He was born in Sri Lanka but gave no second thought to try to split that country. He crushed the Maoists ruthlessly at home but promoted the LTTE. He was a Malayalee who became a darling of the Tamils. His governance was marked by corruption but that didn’t affect his image. Millions worshipped him like a god but he had no real friend in life. Marudhur Gopalan Ramachandran, or MGR in short, was an enigma all his life and beyond.
“MGR was a difficult man to understand,” says author Shrikanth Veeravalli, in his first book. His dual personality may have been due to the tough years he underwent when he was young. MGR lost his father when he was only two and a half years old in Sri Lanka. His mother moved back to India. Life was tough; MGR and his brother at times went hungry. That was before the Madurai Original Boys Company drama troupe tapped MGR’s acting talent – for Rs.5 a month!
Economic conditions forced MGR to try to join the Indian Army at a promised salary of Rs.125 a month. That was when Murugan Talkie Films turned his dream into reality by offering him a role in cinema – paying him Rs.350 in monthly retainer plus Rs.35 on shooting days. The Indian Army lost a soldier and Tamil cinema gained a legendary hero who went on to act in over 130 movies – and also rule Tamil Nadu for 10 long years.
It was Muthuvel Karunanidhi who gave him the title ‘Puratchi Nadigar’ (Revolutionary Actor) as MGR played the role of a Dravidian hero beating the bad guys in movie after movie, becoming the DMK’s greatest vote catcher. But when Karunanidhi tried to clip his wings, MGR revolted and formed his AIADMK — and kept his rival out of office until he died.
What made MGR tick? What gave him the god like stature that no actor in India – not even NTR in neighbouring Andhra – could match?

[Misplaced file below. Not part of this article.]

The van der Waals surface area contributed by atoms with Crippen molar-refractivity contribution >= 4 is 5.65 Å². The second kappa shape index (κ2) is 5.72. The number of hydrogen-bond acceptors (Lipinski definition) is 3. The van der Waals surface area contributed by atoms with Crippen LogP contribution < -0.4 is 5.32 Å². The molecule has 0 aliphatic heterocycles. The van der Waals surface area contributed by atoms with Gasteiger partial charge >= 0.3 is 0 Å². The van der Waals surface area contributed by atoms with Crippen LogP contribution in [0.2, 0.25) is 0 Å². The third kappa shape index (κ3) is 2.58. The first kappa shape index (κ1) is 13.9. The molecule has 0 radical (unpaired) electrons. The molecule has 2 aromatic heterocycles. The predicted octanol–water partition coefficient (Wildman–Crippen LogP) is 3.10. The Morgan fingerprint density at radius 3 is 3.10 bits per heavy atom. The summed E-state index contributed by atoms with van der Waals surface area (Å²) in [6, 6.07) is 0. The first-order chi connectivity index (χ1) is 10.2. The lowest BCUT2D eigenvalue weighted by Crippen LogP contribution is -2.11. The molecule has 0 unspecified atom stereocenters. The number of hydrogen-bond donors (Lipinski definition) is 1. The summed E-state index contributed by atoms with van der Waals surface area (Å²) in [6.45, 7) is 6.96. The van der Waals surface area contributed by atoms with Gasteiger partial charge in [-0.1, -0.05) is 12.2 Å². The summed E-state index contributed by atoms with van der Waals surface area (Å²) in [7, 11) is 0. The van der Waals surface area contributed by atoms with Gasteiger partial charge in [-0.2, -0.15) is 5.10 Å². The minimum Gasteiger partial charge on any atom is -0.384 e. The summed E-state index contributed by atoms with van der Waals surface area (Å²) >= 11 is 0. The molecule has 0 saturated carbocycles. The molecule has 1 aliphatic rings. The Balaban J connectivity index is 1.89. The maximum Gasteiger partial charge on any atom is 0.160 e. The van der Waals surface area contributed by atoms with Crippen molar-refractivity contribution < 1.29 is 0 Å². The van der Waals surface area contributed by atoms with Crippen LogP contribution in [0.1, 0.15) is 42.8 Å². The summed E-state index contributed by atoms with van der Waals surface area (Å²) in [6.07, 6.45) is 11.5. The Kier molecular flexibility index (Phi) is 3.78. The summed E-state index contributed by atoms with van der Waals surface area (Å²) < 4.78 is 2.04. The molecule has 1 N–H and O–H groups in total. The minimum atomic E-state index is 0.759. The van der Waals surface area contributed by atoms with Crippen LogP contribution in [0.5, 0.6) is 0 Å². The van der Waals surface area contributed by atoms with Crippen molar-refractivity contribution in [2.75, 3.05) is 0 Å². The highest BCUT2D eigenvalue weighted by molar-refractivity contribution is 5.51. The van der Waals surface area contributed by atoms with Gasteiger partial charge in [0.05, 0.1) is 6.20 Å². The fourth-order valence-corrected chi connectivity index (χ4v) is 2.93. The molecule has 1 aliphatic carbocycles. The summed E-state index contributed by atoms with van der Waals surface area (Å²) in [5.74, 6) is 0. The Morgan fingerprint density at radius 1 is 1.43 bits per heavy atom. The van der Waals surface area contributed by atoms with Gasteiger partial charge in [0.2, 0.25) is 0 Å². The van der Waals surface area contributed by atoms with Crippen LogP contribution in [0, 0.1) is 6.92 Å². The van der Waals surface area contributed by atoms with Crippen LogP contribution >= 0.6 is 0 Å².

MGR’s 1977-87 reign was not a rosy one. Corruption was rampant. Tamil Nadu slipped badly on the industry map. But for millions, he was above it all. In real life, as in movies, MGR silently helped those in distress in large numbers. It could be giving away 5,000 raincoats to rickshaw pullers across the state one rainy day. The number of houses he recovered from attachment and gave back to the distraught families is just too many. Every single day he helped someone or the other – without bothering about publicity. His path-breaking scheme of providing meals to children in schools – later embraced by the country – helped innumerable boys and girls from poor families to educate themselves.
“MGR effectively used populism to convert cinema scenes into reality in the mind of people (creating) an illusion that MGR’s government was performance-oriented whereas in reality it was one of the worst periods in state governance.”
And so, when the ‘god’ died on the eve of Christmas in 1987, Tamil Nadu came to a halt. A total of 31 people committed suicide, not wanting to live when their hero was no more. His last journey attracted 1.2 million mourners. MGR may be dead but the legend lives on.
This is an insightful work on a Tamil icon but it could have done with better editing.
(M.R. Narayan Swamy is the Executive Editor of IANS. He can be reached on firstname.lastname@example.org)